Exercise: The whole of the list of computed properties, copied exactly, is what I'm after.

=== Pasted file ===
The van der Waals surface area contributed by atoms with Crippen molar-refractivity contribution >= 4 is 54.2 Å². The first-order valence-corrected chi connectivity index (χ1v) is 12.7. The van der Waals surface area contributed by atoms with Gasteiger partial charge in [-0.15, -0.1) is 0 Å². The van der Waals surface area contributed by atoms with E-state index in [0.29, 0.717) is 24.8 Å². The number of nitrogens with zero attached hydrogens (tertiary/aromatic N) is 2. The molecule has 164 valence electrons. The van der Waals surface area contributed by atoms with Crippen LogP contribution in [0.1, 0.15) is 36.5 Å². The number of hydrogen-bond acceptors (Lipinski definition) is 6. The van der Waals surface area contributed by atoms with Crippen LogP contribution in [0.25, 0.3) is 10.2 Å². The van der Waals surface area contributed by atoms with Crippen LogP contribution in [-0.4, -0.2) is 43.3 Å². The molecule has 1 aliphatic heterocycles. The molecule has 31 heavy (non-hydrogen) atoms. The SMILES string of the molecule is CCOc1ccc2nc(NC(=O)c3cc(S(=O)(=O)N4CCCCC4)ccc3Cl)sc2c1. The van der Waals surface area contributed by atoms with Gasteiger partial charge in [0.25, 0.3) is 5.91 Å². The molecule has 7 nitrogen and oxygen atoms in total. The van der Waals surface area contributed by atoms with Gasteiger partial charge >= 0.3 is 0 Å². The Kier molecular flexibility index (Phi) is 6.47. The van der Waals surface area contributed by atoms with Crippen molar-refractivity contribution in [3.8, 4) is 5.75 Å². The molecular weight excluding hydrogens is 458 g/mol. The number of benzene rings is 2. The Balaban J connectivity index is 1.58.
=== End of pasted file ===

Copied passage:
The van der Waals surface area contributed by atoms with Crippen molar-refractivity contribution >= 4 is 54.2 Å². The first-order valence-corrected chi connectivity index (χ1v) is 12.7. The van der Waals surface area contributed by atoms with Gasteiger partial charge in [-0.15, -0.1) is 0 Å². The van der Waals surface area contributed by atoms with E-state index in [0.29, 0.717) is 24.8 Å². The number of nitrogens with zero attached hydrogens (tertiary/aromatic N) is 2. The molecule has 164 valence electrons. The van der Waals surface area contributed by atoms with Crippen LogP contribution in [0.1, 0.15) is 36.5 Å². The number of hydrogen-bond acceptors (Lipinski definition) is 6. The van der Waals surface area contributed by atoms with Crippen LogP contribution in [0.25, 0.3) is 10.2 Å². The van der Waals surface area contributed by atoms with Crippen LogP contribution in [-0.4, -0.2) is 43.3 Å². The molecule has 1 aliphatic heterocycles. The molecule has 31 heavy (non-hydrogen) atoms. The SMILES string of the molecule is CCOc1ccc2nc(NC(=O)c3cc(S(=O)(=O)N4CCCCC4)ccc3Cl)sc2c1. The van der Waals surface area contributed by atoms with Gasteiger partial charge in [0.25, 0.3) is 5.91 Å². The molecule has 7 nitrogen and oxygen atoms in total. The van der Waals surface area contributed by atoms with Gasteiger partial charge >= 0.3 is 0 Å². The Kier molecular flexibility index (Phi) is 6.47. The van der Waals surface area contributed by atoms with Crippen molar-refractivity contribution in [3.8, 4) is 5.75 Å². The molecular weight excluding hydrogens is 458 g/mol. The number of benzene rings is 2. The Balaban J connectivity index is 1.58.